The history of racialized policing
Like many scholars, Khalil Gibran Muhammad, professor of history, race, and public policy at the Harvard Kennedy School, traces the history of policing in America to “slave patrols” in the antebellum South, in which white citizens were expected to help supervise the movements of enslaved Black people. This legacy, he believes, can still be seen in policing today. “The surveillance, the deputization essentially of all white men to be police officers or, in this case, slave patrollers, and then to dispense corporal punishment on the scene are all baked in from the very beginning,” he told NPR last year.
Slave patrols, and the slave codes they enforced, ended after the Civil War and the passage of the 13th amendment, which formally ended slavery “except as a punishment for crime.” But Muhammad notes that former Confederate states quickly used that exception to justify new restrictions. Known as the Black codes, the various rules limited the kinds of jobs African Americans could hold, their rights to buy and own property, and even their movements.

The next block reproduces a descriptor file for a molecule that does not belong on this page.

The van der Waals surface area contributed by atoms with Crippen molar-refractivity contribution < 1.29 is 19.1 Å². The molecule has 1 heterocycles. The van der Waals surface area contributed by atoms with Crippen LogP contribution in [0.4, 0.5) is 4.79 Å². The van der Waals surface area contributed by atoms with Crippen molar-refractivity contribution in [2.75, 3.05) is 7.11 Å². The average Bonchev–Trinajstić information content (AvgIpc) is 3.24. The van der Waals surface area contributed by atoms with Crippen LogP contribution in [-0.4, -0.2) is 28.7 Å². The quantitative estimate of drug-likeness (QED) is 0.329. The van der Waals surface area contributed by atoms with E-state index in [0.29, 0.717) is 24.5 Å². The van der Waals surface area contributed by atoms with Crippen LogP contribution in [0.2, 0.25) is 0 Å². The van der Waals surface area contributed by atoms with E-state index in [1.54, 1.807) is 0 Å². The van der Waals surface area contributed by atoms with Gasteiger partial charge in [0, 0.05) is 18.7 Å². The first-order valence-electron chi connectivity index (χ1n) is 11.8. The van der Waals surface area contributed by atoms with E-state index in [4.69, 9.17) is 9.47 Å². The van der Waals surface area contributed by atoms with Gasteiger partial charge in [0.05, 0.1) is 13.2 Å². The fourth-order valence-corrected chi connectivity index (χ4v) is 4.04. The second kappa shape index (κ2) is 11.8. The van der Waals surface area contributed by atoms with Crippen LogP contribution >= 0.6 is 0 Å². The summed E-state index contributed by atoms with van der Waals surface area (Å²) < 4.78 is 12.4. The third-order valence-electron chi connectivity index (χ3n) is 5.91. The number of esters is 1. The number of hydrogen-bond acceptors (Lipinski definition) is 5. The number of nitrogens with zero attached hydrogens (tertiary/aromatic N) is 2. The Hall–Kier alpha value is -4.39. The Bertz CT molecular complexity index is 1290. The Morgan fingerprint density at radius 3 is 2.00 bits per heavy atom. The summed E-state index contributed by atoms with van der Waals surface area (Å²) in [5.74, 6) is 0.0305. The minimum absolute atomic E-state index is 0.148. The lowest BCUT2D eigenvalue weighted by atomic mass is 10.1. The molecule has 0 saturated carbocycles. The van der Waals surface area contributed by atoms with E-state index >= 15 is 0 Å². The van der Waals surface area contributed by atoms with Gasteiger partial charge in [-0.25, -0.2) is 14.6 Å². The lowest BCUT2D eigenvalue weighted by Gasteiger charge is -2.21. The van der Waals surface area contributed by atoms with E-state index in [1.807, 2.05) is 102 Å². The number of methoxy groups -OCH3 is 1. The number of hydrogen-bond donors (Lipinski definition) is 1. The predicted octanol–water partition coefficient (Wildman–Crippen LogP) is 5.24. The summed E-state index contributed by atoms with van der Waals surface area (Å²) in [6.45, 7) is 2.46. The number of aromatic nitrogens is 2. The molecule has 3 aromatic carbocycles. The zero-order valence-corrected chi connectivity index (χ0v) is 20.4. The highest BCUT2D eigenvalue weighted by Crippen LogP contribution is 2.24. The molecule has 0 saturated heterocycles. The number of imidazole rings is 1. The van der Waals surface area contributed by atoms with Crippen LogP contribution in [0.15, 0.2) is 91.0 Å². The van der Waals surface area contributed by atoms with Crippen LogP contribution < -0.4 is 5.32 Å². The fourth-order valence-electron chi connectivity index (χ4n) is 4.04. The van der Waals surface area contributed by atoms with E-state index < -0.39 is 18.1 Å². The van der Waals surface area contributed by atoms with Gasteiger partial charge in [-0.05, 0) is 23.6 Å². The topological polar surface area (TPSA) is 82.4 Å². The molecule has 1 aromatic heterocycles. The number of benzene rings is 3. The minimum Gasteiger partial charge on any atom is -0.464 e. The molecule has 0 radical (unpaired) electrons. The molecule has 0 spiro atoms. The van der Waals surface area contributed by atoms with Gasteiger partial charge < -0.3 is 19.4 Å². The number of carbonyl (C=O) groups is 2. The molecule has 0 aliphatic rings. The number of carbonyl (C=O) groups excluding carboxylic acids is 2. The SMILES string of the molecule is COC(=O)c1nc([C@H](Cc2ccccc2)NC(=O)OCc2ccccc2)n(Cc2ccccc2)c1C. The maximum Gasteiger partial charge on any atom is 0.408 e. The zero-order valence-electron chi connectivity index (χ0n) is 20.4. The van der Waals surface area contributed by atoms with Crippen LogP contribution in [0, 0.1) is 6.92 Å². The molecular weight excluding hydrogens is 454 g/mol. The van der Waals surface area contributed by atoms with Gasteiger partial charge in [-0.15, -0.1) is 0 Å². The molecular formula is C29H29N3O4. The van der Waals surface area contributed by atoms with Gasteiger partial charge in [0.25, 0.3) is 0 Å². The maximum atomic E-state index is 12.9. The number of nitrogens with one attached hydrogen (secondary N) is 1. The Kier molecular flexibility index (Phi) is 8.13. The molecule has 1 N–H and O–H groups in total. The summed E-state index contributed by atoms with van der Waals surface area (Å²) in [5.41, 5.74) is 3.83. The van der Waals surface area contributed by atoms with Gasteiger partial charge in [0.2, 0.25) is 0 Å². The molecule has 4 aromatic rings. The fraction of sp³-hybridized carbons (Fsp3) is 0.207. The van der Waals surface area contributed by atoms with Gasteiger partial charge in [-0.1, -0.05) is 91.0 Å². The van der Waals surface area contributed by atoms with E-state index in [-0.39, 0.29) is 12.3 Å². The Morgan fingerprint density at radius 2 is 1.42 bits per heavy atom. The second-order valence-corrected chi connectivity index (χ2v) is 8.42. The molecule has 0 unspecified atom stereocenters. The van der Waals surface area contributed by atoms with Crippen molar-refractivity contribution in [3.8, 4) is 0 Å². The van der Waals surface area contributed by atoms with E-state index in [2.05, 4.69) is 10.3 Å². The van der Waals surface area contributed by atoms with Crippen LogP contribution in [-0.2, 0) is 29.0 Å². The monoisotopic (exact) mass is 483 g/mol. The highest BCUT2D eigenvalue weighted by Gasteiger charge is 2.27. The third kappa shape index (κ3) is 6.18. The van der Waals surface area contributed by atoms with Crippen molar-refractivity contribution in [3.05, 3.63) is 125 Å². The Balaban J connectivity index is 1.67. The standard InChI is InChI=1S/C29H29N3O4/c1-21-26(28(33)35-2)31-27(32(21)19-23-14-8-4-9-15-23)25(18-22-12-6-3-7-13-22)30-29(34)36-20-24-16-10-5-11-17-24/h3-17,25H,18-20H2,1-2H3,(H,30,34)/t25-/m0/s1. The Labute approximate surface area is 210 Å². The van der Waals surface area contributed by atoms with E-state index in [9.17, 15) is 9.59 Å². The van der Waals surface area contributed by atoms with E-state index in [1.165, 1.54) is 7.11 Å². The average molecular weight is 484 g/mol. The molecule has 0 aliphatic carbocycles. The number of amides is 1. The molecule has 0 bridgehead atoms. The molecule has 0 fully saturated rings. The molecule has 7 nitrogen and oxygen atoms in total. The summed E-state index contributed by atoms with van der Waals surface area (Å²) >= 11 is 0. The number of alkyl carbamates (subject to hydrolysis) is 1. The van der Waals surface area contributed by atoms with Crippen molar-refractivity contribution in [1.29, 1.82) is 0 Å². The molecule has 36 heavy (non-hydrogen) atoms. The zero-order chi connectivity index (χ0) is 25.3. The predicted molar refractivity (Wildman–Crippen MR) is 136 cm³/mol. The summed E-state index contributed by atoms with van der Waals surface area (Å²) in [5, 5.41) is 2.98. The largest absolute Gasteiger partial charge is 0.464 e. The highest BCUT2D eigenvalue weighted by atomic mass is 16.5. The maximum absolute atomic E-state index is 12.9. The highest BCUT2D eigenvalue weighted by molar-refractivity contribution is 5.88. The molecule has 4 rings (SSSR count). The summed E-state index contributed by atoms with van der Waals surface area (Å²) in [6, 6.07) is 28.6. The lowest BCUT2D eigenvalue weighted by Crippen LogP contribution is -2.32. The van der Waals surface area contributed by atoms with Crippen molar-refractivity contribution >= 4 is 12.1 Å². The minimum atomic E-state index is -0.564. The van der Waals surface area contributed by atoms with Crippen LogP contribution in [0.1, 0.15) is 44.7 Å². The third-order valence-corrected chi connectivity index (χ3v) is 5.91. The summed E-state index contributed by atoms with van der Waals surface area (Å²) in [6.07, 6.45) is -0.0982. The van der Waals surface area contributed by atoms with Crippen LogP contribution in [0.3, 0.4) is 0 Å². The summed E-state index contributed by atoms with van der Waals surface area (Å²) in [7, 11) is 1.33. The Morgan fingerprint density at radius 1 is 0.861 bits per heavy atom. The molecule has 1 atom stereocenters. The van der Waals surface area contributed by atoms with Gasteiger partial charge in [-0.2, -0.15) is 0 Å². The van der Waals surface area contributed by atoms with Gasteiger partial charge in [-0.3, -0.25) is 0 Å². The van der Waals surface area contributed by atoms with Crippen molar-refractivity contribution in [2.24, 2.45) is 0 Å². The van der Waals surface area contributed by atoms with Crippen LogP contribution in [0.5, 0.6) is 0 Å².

“The genius of the former Confederate states was to say, ‘Oh, well, if all we need to do is make them criminals and they can be put back in slavery, well, then that’s what we’ll do.’ And that’s exactly what the Black codes set out to do. The Black codes, for all intents and purposes, criminalized every form of African American freedom and mobility, political power, economic power, except the one thing it didn’t criminalize was the right to work for a white man on a white man’s terms.” In particular, he said the Ku Klux Klan “took about the business of terrorizing, policing, surveilling, and controlling Black people. … The Klan totally dominates the machinery of justice in the South.”
When, during what became known as the Great Migration, millions of African Americans fled the still largely agrarian South for opportunities in the thriving manufacturing centers of the North, they discovered that metropolitan police departments tended to enforce the law along racial and ethnic lines, with newcomers overseen by those who came before. “There was an early emphasis on people whose status was just a tiny notch better than the folks whom they were focused on policing,” Muhammad said. “And so the Anglo-Saxons are policing the Irish or the Germans are policing the Irish. The Irish are policing the Poles.” And then arrived a wave of Black Southerners looking for a better life.